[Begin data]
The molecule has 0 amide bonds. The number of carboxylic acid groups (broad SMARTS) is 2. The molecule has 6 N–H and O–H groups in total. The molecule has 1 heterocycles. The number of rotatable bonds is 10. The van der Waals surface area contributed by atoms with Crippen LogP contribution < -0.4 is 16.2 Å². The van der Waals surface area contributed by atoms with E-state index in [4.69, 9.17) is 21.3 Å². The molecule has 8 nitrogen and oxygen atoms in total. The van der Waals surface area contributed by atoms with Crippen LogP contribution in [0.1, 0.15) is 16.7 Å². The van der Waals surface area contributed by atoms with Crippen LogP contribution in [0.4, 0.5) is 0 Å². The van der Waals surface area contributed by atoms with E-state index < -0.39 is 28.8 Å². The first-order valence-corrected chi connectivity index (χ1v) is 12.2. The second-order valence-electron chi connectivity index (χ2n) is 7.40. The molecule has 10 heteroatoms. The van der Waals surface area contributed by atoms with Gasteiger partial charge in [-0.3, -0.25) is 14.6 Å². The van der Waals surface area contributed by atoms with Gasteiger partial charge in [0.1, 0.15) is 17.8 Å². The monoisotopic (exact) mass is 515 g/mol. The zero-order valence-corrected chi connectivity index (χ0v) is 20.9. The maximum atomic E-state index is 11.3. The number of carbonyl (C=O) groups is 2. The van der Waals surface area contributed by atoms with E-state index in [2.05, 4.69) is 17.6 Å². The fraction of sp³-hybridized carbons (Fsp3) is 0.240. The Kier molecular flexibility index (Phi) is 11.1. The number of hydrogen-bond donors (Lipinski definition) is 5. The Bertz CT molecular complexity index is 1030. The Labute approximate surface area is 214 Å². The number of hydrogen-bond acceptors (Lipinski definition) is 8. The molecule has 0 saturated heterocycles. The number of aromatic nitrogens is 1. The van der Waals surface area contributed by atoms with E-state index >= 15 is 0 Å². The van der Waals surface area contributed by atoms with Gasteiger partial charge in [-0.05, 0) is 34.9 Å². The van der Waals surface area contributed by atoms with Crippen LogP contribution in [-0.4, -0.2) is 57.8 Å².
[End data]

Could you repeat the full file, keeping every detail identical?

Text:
The molecule has 0 amide bonds. The number of carboxylic acid groups (broad SMARTS) is 2. The molecule has 6 N–H and O–H groups in total. The molecule has 1 heterocycles. The number of rotatable bonds is 10. The van der Waals surface area contributed by atoms with Crippen LogP contribution < -0.4 is 16.2 Å². The van der Waals surface area contributed by atoms with E-state index in [4.69, 9.17) is 21.3 Å². The molecule has 8 nitrogen and oxygen atoms in total. The van der Waals surface area contributed by atoms with Crippen LogP contribution in [0.1, 0.15) is 16.7 Å². The van der Waals surface area contributed by atoms with Crippen LogP contribution in [0.4, 0.5) is 0 Å². The van der Waals surface area contributed by atoms with E-state index < -0.39 is 28.8 Å². The first-order valence-corrected chi connectivity index (χ1v) is 12.2. The second-order valence-electron chi connectivity index (χ2n) is 7.40. The molecule has 10 heteroatoms. The van der Waals surface area contributed by atoms with Gasteiger partial charge in [-0.3, -0.25) is 14.6 Å². The van der Waals surface area contributed by atoms with Gasteiger partial charge in [0.1, 0.15) is 17.8 Å². The monoisotopic (exact) mass is 515 g/mol. The zero-order valence-corrected chi connectivity index (χ0v) is 20.9. The maximum atomic E-state index is 11.3. The number of carbonyl (C=O) groups is 2. The van der Waals surface area contributed by atoms with E-state index in [2.05, 4.69) is 17.6 Å². The fraction of sp³-hybridized carbons (Fsp3) is 0.240. The Kier molecular flexibility index (Phi) is 11.1. The number of hydrogen-bond donors (Lipinski definition) is 5. The Bertz CT molecular complexity index is 1030. The Labute approximate surface area is 214 Å². The number of hydrogen-bond acceptors (Lipinski definition) is 8. The molecule has 0 saturated heterocycles. The number of aromatic nitrogens is 1. The van der Waals surface area contributed by atoms with E-state index >= 15 is 0 Å². The van der Waals surface area contributed by atoms with Gasteiger partial charge in [-0.05, 0) is 34.9 Å². The van der Waals surface area contributed by atoms with Crippen LogP contribution in [-0.4, -0.2) is 57.8 Å².